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Yu Yu Hakusho
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Vs. System

Pojo's Pokémon Card of the Day


Top 10 Cards Lost To Rotation

#1 - Computer Search - Boundaries Crossed

Date Reviewed:
August 7, 2015

Ratings & Reviews Summary

Standard: 4.85
Expanded: 4.85
Limited: 5.00

Ratings are based on a 1 to 5 scale.
1 being horrible.  3 ... average.  5 is awesome.

Back to the main COTD Page


Well of course this card - of COURSE we picked Computer Search! I mean, it's so obvious, right? Right? 

In all seriousness, I'm almost positive this comes as a surprise to few of you to say the least. Just looking across the list, we've had a solid Top 10 running - and there were so many more cards that went unmentioned! Think about it - we're losing Exeggutor's Supporter-stopping Blockade, Flareon's Vengeance, Dusknoir's Sinister Hand! We've got entire archetypes disappearing into Expanded forever and no way of knowing if and when they'll return! 

But Computer Search? Man, that's a whole different league right there. 

It's only other print was back in the days of ye olde Base Set, and back then it was merely an Item card. With its reprint, it didn't just come back free-range - it got gilded the title of ACE SPEC, meant to denote the most powerful cards in the game (at the time), cards so powerful that a player could only ever put one of their kind into a deck! Some were underwhelming, like Crystal Wall that only gave Black Kyurem-EX 300 HP; others were decently powerful, like Life Dew stripping a Prize away from your opponent's keep, and then there were a small handful that were amazing, such as G Booster dealing 200 damage per strike or Dowsing Machine letting you bring back a Trainer card. 

And at the top of that pyramid, there's Computer Search. 

So why is Computer Search so good? Well there's a simple reason for that; despite its limitation to being a one-off in any deck it's played in, and the additional cost of two cards from your hand, its effect lets you snag any card from your deck and put it in your hand. 

That's it. Grab a card and go. 

Seeing as there are cards like Skyla and Jirachi-EX on our list, it should come as no surprise then that a flexible searcher tops the list. Jirachi-EX was limited to only grabbing Supporters while Skyla got broader and could grab any Trainer card. Computer Search simply does the job of Skyla or Ultra Ball or even just a...well, I dunno what grabbed Special Energies if anything, but it can do that too! Basically, it's WORTH the extra two cards, especially nowadays where such a cost could be circumvented by recycling the cards with stuff like Bronzong for Energies or like VS Seeker for Supporters!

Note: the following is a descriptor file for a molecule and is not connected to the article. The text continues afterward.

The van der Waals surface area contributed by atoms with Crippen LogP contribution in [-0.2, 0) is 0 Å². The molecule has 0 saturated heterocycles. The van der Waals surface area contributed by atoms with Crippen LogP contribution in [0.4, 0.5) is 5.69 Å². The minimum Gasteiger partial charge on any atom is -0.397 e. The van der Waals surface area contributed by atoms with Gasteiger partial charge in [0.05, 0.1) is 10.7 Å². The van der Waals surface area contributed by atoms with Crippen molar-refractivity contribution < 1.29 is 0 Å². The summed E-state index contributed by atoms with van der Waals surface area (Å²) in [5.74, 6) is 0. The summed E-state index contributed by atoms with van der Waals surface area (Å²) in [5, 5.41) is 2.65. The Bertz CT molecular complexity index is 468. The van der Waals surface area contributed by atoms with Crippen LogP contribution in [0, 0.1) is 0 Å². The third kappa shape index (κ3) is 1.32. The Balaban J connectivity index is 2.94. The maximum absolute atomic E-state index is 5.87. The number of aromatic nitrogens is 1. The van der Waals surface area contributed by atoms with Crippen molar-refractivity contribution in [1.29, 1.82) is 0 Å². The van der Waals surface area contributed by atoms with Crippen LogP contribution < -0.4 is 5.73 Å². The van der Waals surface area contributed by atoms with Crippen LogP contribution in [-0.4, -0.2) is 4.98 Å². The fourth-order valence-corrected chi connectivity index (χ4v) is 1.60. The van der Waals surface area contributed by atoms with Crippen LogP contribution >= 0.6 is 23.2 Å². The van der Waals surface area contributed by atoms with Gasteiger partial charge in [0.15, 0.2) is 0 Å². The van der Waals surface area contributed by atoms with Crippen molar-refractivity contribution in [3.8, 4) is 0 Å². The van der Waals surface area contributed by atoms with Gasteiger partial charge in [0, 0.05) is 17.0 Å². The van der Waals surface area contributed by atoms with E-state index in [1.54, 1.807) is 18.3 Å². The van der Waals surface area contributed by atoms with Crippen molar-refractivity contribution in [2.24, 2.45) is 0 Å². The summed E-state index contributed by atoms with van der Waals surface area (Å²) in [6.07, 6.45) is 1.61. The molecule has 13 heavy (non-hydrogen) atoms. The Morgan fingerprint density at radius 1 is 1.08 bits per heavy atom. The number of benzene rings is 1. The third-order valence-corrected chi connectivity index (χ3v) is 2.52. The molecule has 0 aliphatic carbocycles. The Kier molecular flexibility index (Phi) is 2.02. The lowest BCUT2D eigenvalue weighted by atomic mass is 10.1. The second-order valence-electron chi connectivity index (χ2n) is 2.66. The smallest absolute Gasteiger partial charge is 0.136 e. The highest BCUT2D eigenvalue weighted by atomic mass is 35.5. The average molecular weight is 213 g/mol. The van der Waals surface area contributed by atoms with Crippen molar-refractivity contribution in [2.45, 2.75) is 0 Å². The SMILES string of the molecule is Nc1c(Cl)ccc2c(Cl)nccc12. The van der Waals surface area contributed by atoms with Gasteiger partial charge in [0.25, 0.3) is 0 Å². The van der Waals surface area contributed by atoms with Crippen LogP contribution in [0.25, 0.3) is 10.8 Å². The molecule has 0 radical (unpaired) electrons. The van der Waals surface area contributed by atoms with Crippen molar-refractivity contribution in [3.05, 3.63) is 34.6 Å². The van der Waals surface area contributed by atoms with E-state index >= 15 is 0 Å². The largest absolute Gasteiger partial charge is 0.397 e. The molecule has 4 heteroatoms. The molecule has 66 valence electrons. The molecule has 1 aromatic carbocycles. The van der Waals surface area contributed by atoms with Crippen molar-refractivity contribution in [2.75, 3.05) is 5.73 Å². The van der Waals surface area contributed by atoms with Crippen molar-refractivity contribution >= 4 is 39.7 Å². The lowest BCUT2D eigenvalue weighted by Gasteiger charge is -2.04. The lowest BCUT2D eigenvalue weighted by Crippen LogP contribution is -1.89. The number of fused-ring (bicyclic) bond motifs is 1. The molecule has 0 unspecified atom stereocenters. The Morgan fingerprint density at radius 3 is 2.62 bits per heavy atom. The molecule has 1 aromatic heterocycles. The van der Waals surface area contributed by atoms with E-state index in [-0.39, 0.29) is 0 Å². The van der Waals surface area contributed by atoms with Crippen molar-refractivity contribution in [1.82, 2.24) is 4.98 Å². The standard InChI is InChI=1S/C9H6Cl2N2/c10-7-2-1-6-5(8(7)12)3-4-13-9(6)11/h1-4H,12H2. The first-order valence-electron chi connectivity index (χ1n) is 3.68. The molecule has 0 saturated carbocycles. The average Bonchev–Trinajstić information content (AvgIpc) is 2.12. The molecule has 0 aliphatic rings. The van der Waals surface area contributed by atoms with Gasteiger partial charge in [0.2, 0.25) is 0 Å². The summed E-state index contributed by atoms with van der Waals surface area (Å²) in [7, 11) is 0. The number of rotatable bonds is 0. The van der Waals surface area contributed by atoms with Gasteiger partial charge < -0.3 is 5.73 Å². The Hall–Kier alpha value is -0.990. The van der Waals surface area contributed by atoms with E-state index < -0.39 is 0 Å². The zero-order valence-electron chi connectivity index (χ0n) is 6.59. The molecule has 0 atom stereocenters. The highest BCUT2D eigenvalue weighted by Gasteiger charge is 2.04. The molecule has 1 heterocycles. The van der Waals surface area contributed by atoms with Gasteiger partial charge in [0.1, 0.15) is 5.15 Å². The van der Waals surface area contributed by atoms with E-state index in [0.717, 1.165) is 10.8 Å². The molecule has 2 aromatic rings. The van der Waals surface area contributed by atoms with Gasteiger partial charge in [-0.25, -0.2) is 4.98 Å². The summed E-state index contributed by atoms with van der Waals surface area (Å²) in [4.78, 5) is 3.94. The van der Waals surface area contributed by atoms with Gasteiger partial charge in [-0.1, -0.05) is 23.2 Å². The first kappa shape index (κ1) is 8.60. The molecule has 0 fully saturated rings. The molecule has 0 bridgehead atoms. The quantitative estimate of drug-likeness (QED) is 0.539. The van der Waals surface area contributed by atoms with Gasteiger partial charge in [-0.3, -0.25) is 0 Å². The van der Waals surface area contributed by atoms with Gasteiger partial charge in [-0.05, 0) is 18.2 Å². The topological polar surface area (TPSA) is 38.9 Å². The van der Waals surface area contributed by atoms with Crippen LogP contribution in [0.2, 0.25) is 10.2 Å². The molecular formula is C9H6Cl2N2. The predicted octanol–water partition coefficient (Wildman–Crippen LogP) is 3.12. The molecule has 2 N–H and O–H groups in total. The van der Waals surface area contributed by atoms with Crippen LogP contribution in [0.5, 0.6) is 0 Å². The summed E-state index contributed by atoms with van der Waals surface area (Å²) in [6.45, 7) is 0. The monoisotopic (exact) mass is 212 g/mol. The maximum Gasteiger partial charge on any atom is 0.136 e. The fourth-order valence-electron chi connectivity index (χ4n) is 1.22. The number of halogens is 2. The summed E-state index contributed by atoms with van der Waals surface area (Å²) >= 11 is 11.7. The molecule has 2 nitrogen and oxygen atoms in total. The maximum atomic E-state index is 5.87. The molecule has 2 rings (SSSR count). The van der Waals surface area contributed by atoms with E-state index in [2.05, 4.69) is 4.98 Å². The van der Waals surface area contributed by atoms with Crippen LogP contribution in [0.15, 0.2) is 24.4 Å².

A card with such power was worth it even at only one, but at least with Expanded we still have access to a staple for all decks. Meanwhile in Standard, we wave farewell not only to this godsend of cards, but to all the others on this list and all the other unmentioned cards we lose. 


Standard: 5/5 (the only reason you wouldn't run this card is the cost...and that is no excuse not to run this card) 

Expanded: 5/5 (AB. SO. LUTE. LY.) 

Limited: 5/5 (YOU WILL RUN THIS CARD) 

Arora Notealus: Funny thing about Computer Search is that it's meant to emulate the PC function in the games. In other words, the reason it can grab any card is because you can grab just about anything from your PC!...though I'd be a little skeptical on how you withdraw people and entire fields of play out of your lowly computer. No wonder they limited it to one - too much power to get those things! 

Weekend Thought: Do you agree with our list? Any particular cards you're going to miss upon rotation? What do you think the game will be like without some of these cards? I mean, obviously not in Expanded, that's gonna remain the same in some sense, but for Standard the game has changed again! A new and exciting turn of events is upon us - and a new set awaits us in the next week!


The card the collective lists indicated we’ll be most likely to miss post rotation is… Computer Search (Base Set 71/102; Base Set 2 101/130; BW: Boundaries Crossed 137/149)!  An Item that allows you to search your deck for any one card for the simple price of itself and two additional cards discarded from hand: this may be one of the best deals in the game ever even factoring in one additional cost: it is an Ace Spec.  As you can only have a single Ace Spec card in your deck, each and every other Ace Spec is in competition with the others… and they are all rotating out of Standard play.  We’ll come back to that in a bit, first some more about Computer Search; it is the oldest card on this list and tied as one of the oldest cards in the game.  Though the review isn’t as old as the card itself, you can find the earliest review we have of it here and… there isn’t a lot of info there as CotDs used to be quite short.  The next time we looked at it, it was our top pick from BW: Boundaries Crossed and after that, it was the third place finisher of 2012.